DOYLE ELAM CARLTON, Florida's 25th governor, was born in Wauchula, Florida, on July 6, 1885. He graduated from Stetson University in 1909, earned an A.B. degree from the University of Chicago in 1910, and received his law degree from Columbia University in 1912. After establishing a law career in Tampa, Carlton entered into politics. He was a member of the Florida State Senate from 1917 to 1919, and he was the city attorney for Tampa from 1925 to 1927. Carlton won the 1928 Democratic gubernatorial nomination and was elected Governor of Florida. During his tenure, he encountered four major adversities - a violent hurricane in 1928, the disintegration of the state's land growth, the infestation of the Mediterranean fruit fly, and the national Depression of 1929 - which all caused disorder within the state. Also, new banking legislation was enacted, state salaries were decreased, and a three-cent gasoline tax was initiated in an effort to develop highway construction. A state tax commission and a state-purchasing agency were established to stop overspending in government. After leaving office on January 3, 1933, Carlton ran unsuccessfully for the U.S. Senate in 1936. In 1957, he was appointed to the Federal Civil Rights Commission, where he served until 1961. In 1961 he became a member of the National Agricultural Advisory Commission, a position he held until 1963. Governor Doyle E. Carlton died on October 25, 1972, and he is buried at the Myrtle Hill Memorial Park in Tampa.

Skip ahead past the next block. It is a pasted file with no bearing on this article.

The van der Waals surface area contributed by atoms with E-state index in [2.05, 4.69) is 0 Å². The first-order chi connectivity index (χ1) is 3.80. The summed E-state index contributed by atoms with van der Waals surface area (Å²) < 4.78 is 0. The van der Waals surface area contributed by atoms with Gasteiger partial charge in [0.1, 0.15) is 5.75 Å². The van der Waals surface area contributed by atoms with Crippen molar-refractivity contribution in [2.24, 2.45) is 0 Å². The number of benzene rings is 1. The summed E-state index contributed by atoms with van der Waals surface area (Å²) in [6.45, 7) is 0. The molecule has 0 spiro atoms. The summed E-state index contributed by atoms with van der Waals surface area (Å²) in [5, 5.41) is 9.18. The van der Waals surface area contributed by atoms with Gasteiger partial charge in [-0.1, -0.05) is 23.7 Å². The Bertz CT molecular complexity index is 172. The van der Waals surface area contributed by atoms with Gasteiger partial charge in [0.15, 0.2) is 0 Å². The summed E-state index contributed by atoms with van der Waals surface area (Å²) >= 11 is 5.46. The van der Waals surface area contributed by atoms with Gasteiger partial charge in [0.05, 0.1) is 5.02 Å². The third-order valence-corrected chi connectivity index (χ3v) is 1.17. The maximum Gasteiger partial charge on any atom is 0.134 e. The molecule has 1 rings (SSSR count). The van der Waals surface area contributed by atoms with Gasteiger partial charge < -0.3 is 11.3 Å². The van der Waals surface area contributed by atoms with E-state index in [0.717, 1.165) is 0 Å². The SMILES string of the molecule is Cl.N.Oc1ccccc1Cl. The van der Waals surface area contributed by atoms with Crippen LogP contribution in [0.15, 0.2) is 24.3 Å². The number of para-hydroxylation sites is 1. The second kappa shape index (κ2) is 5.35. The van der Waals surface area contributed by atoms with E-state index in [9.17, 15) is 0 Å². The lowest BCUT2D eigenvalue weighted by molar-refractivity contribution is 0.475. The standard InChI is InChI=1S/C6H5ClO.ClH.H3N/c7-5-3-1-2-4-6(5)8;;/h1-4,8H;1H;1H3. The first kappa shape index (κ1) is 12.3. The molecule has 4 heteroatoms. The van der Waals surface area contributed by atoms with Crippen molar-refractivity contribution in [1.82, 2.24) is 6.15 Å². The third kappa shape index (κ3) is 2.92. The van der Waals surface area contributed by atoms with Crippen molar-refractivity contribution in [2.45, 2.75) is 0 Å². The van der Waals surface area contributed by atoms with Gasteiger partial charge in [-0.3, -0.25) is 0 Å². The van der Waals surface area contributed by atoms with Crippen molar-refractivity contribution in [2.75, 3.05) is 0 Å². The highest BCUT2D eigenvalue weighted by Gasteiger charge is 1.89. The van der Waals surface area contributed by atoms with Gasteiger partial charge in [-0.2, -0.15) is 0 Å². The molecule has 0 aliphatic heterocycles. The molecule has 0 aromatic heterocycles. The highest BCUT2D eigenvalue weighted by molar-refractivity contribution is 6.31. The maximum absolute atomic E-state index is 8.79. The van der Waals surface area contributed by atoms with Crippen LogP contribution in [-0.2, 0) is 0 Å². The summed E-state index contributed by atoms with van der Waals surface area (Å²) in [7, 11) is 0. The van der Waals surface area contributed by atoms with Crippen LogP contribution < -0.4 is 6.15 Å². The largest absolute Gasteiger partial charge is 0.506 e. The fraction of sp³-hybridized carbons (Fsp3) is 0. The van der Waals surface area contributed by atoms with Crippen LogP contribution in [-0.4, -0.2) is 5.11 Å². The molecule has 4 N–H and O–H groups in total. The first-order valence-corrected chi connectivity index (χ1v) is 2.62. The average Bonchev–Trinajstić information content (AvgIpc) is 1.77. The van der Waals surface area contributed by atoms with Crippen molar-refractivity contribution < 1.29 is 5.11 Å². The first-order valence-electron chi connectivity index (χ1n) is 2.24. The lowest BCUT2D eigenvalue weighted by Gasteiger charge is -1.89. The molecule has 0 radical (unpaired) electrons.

Florida State Archives holds the official papers of Governor Doyle Elam Carlton.
Sobel, Robert, and John Raimo, eds. Biographical Directory of the Governors of the United States, 1789-1978, Vol. 1, Westport, Conn.; Meckler Books, 1978. 4 vols.